As he leads the people in procession, David dances with great joy. 

We have been back in our beloved building for a few Sundays. It is such a blessing to be here where generations of faithful people have worshipped our loving and healing and merciful God. As wonderful as it is to be here, it is such a profound gift just to be together, to look into each other’s faces, to feel each other’s physical and spiritual presence in such a powerful way. For me this is such a wonderful expression of God’s love.

And that is what the writer of the Book of Ephesians, probably not Paul, but a faithful disciple of his, is expressing. This writer is telling us that God, the creator of heaven and earth, God who spoke to the people from Mt. Sinai, which was at that time an active volcano, God, who created all the plants and animals and everything else on earth, has adopted us as God’s very own beloved children.

Can you believe it? We can call God Dad, or Mom, or Papa or Mama. The creator of the universe bestows that level of love on us. We are that close to God. God is holding us in the palm of God’s hand. God is holding us in God’s loving arms.

To paraphrase James Newsome, the presence of God in our lives results in great joy. That is so true,

Then we come to our gospel for today, which is not about joy. When King Herod hears about all the healings and other wonderful things Jesus is doing, he thinks John the Baptist has come back to life. And then he remembers that he beheaded John, and our reading goes to a flashback.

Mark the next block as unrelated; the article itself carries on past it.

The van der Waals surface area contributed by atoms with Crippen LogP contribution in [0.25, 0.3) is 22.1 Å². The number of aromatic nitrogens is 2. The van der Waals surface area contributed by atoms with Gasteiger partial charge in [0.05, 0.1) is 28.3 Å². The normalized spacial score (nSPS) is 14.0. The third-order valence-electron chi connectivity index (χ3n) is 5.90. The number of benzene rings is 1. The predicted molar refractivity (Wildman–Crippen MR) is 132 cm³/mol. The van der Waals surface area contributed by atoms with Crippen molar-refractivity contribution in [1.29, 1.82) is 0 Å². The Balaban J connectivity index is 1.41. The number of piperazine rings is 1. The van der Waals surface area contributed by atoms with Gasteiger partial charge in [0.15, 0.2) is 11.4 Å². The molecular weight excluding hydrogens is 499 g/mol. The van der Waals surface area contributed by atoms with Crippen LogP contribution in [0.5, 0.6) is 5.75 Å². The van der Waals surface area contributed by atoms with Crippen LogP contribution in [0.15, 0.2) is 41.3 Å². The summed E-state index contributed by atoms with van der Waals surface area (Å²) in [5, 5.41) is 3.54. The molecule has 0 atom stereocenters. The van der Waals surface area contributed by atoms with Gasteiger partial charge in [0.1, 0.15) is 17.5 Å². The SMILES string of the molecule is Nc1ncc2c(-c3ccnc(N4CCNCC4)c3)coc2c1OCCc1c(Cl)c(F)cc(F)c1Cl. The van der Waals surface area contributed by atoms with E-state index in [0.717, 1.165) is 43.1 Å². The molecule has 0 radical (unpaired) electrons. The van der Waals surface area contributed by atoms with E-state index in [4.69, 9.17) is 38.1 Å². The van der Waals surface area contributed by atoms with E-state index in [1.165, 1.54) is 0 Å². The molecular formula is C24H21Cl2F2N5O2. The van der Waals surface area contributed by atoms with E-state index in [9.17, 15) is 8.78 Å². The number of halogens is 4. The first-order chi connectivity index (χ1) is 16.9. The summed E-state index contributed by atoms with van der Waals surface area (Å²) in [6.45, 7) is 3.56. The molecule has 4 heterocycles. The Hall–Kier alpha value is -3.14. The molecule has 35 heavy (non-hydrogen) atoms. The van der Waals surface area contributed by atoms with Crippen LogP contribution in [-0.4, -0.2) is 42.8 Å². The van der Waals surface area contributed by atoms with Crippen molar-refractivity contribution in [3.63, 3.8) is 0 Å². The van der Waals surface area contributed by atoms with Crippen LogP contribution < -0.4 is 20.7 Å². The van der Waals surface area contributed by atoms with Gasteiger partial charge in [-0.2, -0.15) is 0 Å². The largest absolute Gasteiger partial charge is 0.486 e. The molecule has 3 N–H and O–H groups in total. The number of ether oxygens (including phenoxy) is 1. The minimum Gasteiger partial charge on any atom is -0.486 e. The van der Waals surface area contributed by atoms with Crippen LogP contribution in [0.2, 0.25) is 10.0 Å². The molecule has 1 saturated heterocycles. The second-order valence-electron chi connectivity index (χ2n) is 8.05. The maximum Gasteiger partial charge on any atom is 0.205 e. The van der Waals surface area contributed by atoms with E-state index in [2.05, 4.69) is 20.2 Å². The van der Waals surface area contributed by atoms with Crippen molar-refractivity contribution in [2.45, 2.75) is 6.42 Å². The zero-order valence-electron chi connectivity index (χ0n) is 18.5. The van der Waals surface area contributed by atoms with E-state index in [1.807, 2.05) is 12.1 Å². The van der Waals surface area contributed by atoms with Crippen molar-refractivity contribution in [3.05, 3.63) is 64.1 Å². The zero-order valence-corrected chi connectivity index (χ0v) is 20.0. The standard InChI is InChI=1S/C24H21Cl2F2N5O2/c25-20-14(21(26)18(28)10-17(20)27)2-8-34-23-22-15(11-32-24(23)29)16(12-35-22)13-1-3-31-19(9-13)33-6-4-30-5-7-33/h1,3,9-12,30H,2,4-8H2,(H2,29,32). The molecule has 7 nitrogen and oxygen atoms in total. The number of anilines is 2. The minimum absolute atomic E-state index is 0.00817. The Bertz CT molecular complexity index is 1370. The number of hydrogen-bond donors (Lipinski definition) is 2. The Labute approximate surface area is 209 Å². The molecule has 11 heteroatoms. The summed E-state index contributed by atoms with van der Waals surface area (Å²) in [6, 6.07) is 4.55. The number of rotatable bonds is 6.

Herod had arrested John the Baptist. Herod had married his brother’s wife, Herodias. John the Baptist told Herod that he had broken the law, You are not supposed to marry your brother’s wife. Herodias hated John the Baptist because he had told the truth about the law and morality.

Herod had a very complicated relationship with John. On the one hand, he did not like that John had criticized him. On the other hand, Herod liked to listen to John’s teachings about the scriptures. Down deep, I think, Herod realized that John the Baptist was a prophet speaking God’s truth.